Motion in 2 dimensions
 The work of a curious fellow

Up and away... both... together... at the same time...

 In trying to pin down the location of a particle in a reference frame, we were led into the swamp of vector arithmetic so to speak. Let's try at this point to pick up the thread of our story. We are still dealing with the kinematics of a single particle here but we have relaxed the 1 dimensional restriction applied earlier. For the time being let's restrict ourselves to a two dimensional space since the ideas are the same and the third dimension complicates the pictures. As we did in the 1 dimensional case, we will first work with the general relationships among particle position, velocity and acceleration, then consider the special case of constant acceleration in order to get at some simple equations describing the particle motion. In our discussion of functions we identified an independent and a dependent variable, then related one to another through a function. This led to a graphical representation of the function. For example we plotted x=10*t-t2. In physics, we are going to want to predict the future so our interest will be in expressing each of the parameters of particle motion as a function of time, making time the independent variable and things like position , velocity and acceleration the dependent variables. When we introduced the idea of a rate of change of a dependent variable with respect to an independent variable, the initial example was speed being the rate of change of distance with respect to time. So we have already seen one instance of time being the independent variable. Distance and speed are scalar quantities. The vector equivalents are "displacement" and "velocity", including the direction intelligence along with the magnitude. Displacement is defined as a change in position which we remember is the difference between two vectors, an initial position and a final position. I illustrated this in the vector subtraction display. If the vectors r1 and r2 represent an initial and final position then the vector Dr = r2 - r1 represents a displacement. The use of r to represent position in more than 1 dimension is common in the literature, possibly derived from radius being the distance from a center to a point. Take another look at the Geometric Vector Subtraction display.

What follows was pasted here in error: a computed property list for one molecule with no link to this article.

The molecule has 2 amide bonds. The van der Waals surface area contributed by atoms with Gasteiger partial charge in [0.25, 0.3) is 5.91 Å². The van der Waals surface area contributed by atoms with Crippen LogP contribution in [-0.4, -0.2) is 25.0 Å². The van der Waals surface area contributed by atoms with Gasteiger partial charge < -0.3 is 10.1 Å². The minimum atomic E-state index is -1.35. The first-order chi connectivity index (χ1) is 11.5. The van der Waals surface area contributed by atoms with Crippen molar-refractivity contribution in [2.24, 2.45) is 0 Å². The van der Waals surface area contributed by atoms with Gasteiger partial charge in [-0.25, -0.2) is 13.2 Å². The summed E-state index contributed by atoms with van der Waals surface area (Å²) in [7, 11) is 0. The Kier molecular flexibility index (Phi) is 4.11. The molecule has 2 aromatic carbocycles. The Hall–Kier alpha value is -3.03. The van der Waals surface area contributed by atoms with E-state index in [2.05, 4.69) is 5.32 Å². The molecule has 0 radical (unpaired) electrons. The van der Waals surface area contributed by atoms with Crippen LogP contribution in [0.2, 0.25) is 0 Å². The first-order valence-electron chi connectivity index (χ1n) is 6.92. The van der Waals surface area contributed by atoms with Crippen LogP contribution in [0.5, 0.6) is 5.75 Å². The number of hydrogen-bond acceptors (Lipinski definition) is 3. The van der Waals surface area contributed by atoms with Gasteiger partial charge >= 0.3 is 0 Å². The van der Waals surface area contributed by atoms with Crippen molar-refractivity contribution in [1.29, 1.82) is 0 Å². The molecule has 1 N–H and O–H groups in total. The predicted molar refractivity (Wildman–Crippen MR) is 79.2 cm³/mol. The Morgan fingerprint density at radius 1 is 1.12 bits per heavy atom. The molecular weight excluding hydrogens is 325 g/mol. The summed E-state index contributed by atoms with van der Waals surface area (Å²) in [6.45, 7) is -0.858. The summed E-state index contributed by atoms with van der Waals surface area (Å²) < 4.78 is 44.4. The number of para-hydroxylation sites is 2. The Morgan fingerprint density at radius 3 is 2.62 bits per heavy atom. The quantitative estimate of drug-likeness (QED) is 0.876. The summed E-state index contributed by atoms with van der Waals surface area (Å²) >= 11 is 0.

How then would we calculate the velocity from the displacement vector? By analogy to the speed formula, we can write a definition of velocity as velocity = displacement / time. Remembering the italics for vectors convention, v = Dr / Dt. We know how to divide a vector by a scalar. We just divide each of the vector's scalar components by the scalar t, where the value of t we use is really a Dt, the time difference between when the particle was at r1 and when it was at r2. In the next display, Velocity Vector , you may calculate velocities based on a fixed Dt of 2.0 seconds. Use the cursor and mouse button to mark the position vectors r1 and r2. You should have noticed that the velocity vector was in the same direction as the displacement vector and was half the length. The direction of course was the same as the displacement because division by a scalar does not alter a vector's direction even thought it may reverse the sense of the vector. The length of the velocity vector depends not only on the size of Dt but also on the scale of our reference frame coordinate system. We have been assuming that the units on our position and displacement vectors were meters so that the values along the axes represented meters of distance. In calculating velocity, we divided by time, yielding units of meters per second. Nothing requires that the same scale on the screen apply to meters per second as to meters but as a matter of convenience unless specified otherwise we will use the same scale factor.
 Now consider a particle moving along some arbitrary path in our reference frame. Since the path is arbitrary we may not assume that the velocity is constant or even changing in any regular way. In the Average Velocity display you will see that the velocity vector calculated over any finite interval of time is really the average velocity over that time. At any instant between the initial and final time, the velocity vector might be different in either direction or magnitude or both. Notice that the length of the displacement vector, Dr, is always shorter than the actual path over which the particle travels. This should tell you something about the relationship of the magnitude of the average velocity and the average speed of the particle.
 As you could see by going to smaller and smaller Dt on the Average Velocity display, the velocity approaches a limit as Dt approaches zero. This is the instantaneous velocity of the particle at the point on its path marked by the velocity vector. The direction of the instantaneous velocity is tangent to the curve at that instant. Run the Instantaneous Velocity display to see this illustrated. Notice that the word "speed" is used to denote the magnitude of the velocity.